A lot of debate exists about HPV's impact on the PAP screen and fear that it will undermine the Pap Screen process and the 40 years of its success.  Here is some of that debate:

  • All agree, women must still have regular paps
  • With much fewer cases, will the PAP screen have a higher false negative rate? ( Screeners seeing less cancer, and therefore becoming less good at catching it?)  - This to me is a quality control issue and saying we need more women getting cancer so that our screeners can properly read the slides is a ridiculous argument. We already know in some jurisdicitons, quality control is poor. I say put the resources in primary protection ( stopping it in the first place) and not secondary ( catchng after it has occured and women need invasive treatment to cure it.)
  • 50 per cent of women who get cervical cancer haven't had a PAP in 7 years. Many of these are aboriginal, immigrant or poor women.  Pro side says mass innoculation of young girls removes this socio-economic determinant and levels the playing field. Cons say " we have to reach out to them more and get them regular medical care and not accept the status quo." I say do both -protect all the girls equally now, and work upstream to ensure disadvantaged women are not lost to medical care through life circumstances. Where's the conflict?
  • Cons say only 1,700 women in Canada each year get cervical cancer but the cost of the vaccine is so high that it is disproportionately spending resources on a cancer that is no longer a big problem.  But, as the pro side points out, it is not just cervical cancer in the total cost. HPV causes ( and costs) for all the following:
    •  genital warts ( 50 per cent of all sexually active people get it) - it can take multiple trips for docs to burn off the warts.
    • recalls of PAP tests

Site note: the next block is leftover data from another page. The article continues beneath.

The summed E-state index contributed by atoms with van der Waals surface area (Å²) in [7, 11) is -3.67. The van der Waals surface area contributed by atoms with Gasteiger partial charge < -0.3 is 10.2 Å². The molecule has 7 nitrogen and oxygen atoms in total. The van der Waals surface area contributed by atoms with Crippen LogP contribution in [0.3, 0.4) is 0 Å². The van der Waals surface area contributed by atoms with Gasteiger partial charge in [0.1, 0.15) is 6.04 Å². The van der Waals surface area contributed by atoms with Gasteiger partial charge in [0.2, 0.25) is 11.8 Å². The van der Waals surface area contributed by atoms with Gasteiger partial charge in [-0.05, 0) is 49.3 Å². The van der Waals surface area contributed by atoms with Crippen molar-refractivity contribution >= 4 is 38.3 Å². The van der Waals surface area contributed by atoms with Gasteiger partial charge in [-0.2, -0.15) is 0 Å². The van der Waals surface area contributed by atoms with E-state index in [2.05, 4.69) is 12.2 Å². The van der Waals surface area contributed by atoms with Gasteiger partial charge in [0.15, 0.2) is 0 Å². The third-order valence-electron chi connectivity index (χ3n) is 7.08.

• Colposcopies ( viewing the cervix)
    • Cone biopsies of precancerou cells
    • treatments of displasia ( - freezing, buring, cutting away the cervix) all in the pre cancer stage.
    • other cancers likely caused by HPV ( penile, anal, oral and esophageal, vaginal and vulvar -- although low in numbers, collectively significant.)

Despite the PAP test and the huge drop in cervical cancer, world wide cervical cancer remains the second most common malignant disease in women. In third world countries it is still the leading cause of death for women. In developing countries like Africa and South East Asia, where PAP screening is deplorable, the HPV vaccine may make a huge impact in protecting women and saving lives.

In the Western world, HPV vaccine provides very high rates of prevention for at least 8 years post vaccine, preventing women from getting cancer in the first place. Why in this day and age, when a vaccine has been proven safe enough and effective for the years when girls are most at risk, would we be arguing that waiting for cancer to strike and then spending all sorts of resources to find it is the more logical option?

( Perhaps look at the vested interests in the systems at work in finding the cancer.)

And note, some of the objections to the HPV vaccine is actually moralistic religious view points, hiding behind "scientific" argument. That moralistic view ( as seen in the parents interviews) has at its basis that sex with less risk is inherently wrong and that teenage sexuality must be discouraged and must have its negative outcomes. That, to me explains, why the Catholic diocese in Vancouver has advised parents not to let their girls have the shot. It is not science folks, its morality.

Me, I know my teenage girls will be exploring with sexuality. It is human. I want them to do so safely.

 But don't just listen to me -- after 7 years of reading about this, I am very firmly in the pro camp. Read the literature yourself at www.ncbi.nlm.nih.gov/pubmed/


Posted on Friday, October 9, 2009 at 12:34PM by Registered CommenterAnne | CommentsPost a Comment